In 2019, the repetition of the experiment had to take account of European Council President Donald Tusk’s declaration, ahead of the elections, that renewed adoption of the lead candidate process was not automatic and that the European Council claimed full ownership of the right to propose a candidate to Parliament. With more preparation by the European political parties, the lead candidate process was run by almost all European political parties, including some that had not participated in the process in the 2014 elections. Among the main reasons for the failure of the lead candidate process in 2019, commentators highlight the lack of a candidate with the requisite experience required by the European Council (e.g. Jim Cloos). De Wilde also mentions the unsuccessful 2018 electoral reform, which would have introduced a Union-wide constituency, as a factor in the lack of support for the lead candidate process; the lack of a truly European electoral debate; and the fragmented opinion of European political parties regarding some lead candidates. Notwithstanding these weaknesses, turnout increased in 2019 (+8.05 percentage points), the highest turnout in European elections since 1994.
After the 2019 set-back, the question is whether the lead candidate process has a future, considering that – in addition to the commendable aim to improve transparency, legitimacy and personalisation – it, in principle, brings the EU closer to citizens by emulating national processes of selection of the premier. This study explores several avenues that could keep the lead candidate process alive.
A first avenue consists of improving the status quo by working on the interinstitutional dimension, intra-parliamentary cohesion, and improving practical arrangements to facilitate the process. This option presupposes that a certain degree of maturity is reached in relations between the two participating institutions and that the European Parliament and European Council work in synergy. European political parties should therefore carefully select their lead candidates with a view to incorporating the requirements that the European Council considers indispensable, at an early stage. For the European Council, this would mean going beyond the wording of the Treaty provision and recognising the development of European societies that demand greater transparency in politics and more involvement for citizens in political life. If the right equilibrium is reached, the repetition of the lead candidate process over time could lead to the establishment of a constitutional convention or practice.
A second avenue could be the recognition of the lead candidate process in an interinstitutional agreement, a legal instrument provided for under Article 295 of the Treaty on the Functioning of the European Union (TFEU), which however does not include the European Council as one of the possible contracting institutions, casting some doubt on the legal feasibility of this option. This was proposed in the pending reform of the European Electoral Act (legislative resolution of 3 May 2022 on the proposal for a Council Regulation on the election of the Members of the European Parliament by direct universal suffrage (2020/2220(INL) – 2022/0902(APP)).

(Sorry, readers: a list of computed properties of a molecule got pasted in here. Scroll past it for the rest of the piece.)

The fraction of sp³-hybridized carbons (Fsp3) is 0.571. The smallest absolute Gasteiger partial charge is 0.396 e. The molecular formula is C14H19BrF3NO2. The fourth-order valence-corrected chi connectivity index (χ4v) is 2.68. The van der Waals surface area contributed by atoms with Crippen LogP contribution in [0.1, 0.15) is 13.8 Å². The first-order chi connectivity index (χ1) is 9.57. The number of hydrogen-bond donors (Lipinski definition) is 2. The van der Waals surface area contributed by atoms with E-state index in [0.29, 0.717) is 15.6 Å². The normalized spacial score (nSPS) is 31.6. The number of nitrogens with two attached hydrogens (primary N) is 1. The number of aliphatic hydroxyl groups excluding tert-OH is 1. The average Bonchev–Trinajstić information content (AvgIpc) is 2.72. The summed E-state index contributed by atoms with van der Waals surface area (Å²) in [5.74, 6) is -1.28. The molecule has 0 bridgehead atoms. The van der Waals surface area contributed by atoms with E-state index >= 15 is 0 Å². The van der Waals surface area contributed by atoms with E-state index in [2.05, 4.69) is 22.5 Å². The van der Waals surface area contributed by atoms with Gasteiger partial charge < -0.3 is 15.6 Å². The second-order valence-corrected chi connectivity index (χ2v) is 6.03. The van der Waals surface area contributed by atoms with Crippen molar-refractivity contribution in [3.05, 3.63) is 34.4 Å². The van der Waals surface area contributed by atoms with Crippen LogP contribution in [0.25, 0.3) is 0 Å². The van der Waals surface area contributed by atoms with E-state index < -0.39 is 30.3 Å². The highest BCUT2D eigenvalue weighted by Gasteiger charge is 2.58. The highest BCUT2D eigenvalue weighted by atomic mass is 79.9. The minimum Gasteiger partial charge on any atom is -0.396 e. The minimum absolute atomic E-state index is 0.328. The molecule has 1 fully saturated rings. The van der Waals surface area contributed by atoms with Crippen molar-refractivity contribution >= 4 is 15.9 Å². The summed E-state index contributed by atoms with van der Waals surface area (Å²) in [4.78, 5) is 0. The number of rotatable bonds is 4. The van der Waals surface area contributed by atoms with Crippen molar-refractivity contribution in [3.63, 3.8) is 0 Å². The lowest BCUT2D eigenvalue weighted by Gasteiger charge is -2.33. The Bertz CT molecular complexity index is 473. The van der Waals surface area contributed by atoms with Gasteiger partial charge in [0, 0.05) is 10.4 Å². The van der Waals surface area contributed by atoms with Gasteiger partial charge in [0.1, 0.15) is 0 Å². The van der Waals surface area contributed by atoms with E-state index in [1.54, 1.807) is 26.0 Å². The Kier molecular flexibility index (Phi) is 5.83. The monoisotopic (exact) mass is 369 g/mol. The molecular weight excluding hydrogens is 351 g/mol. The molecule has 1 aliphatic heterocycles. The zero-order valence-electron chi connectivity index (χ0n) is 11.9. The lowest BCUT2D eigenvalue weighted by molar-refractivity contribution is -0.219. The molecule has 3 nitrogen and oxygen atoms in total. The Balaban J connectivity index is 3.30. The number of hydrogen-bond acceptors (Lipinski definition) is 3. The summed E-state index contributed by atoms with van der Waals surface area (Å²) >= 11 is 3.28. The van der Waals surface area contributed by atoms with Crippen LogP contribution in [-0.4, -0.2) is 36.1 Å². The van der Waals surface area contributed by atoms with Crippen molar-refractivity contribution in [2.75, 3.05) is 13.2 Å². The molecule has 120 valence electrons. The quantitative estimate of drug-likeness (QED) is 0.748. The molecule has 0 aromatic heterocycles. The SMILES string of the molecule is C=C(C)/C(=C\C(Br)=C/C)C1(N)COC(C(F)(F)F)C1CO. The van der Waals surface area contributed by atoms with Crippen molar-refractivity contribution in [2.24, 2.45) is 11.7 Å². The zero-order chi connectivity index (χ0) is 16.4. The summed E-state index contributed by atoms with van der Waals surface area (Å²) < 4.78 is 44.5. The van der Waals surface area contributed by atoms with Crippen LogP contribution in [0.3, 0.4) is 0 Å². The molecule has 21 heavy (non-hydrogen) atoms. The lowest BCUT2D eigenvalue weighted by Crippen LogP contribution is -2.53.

A third option would be to incorporate the lead candidate process in a reform of the European Electoral Act. The 2015 Hübner-Leinen report made an attempt in this direction, to which the introduction of a Union-wide constituency was later added. However, this reform was not adopted by the Council.
A fourth option would be to refer to the lead candidate in the Treaties. This option would require an ordinary Treaty revision, which is a legally burdensome procedure, due to the ‘double unanimity’ required, as well as presenting political difficulties. Treaty provisions incorporating the lead candidate process could provide, for example, that in the framework of the necessary consultations the European Council hears the lead candidates before formalising the proposal for a Commission President candidate; that the European Council must vote on the first- or second-ranking lead candidate before resorting to a different candidate; that the European Council considers as a candidate for the Commission President, the lead candidate able to garner a parliamentary majority; that the European Council is required to consider the lead candidate with the most votes (or second-most), or finally to invert the role of the institutions by making Parliament the institution that proposes the candidate for President of the Commission to the European Council, which must then vote on that proposal.
The Spitzenkandidaten process is one of the measures proposed by the Conference on the Future of Europe. Proposal 38(4) states that ‘European citizens should have a greater say on who is elected as President of the Commission. This could be achieved either by the direct election of the Commission President or a lead candidate system’. This desire of citizens to be able to influence EU decisions and the choice of EU leadership should not be overlooked in following up on the Conference’s results. In this respect, the lead candidate process can play a considerable role.
Read the complete study on ‘Spitzenkandidaten or the lead candidate process: Ways to Europeanise elections to the European Parliament‘ in the Think Tank pages of the European Parliament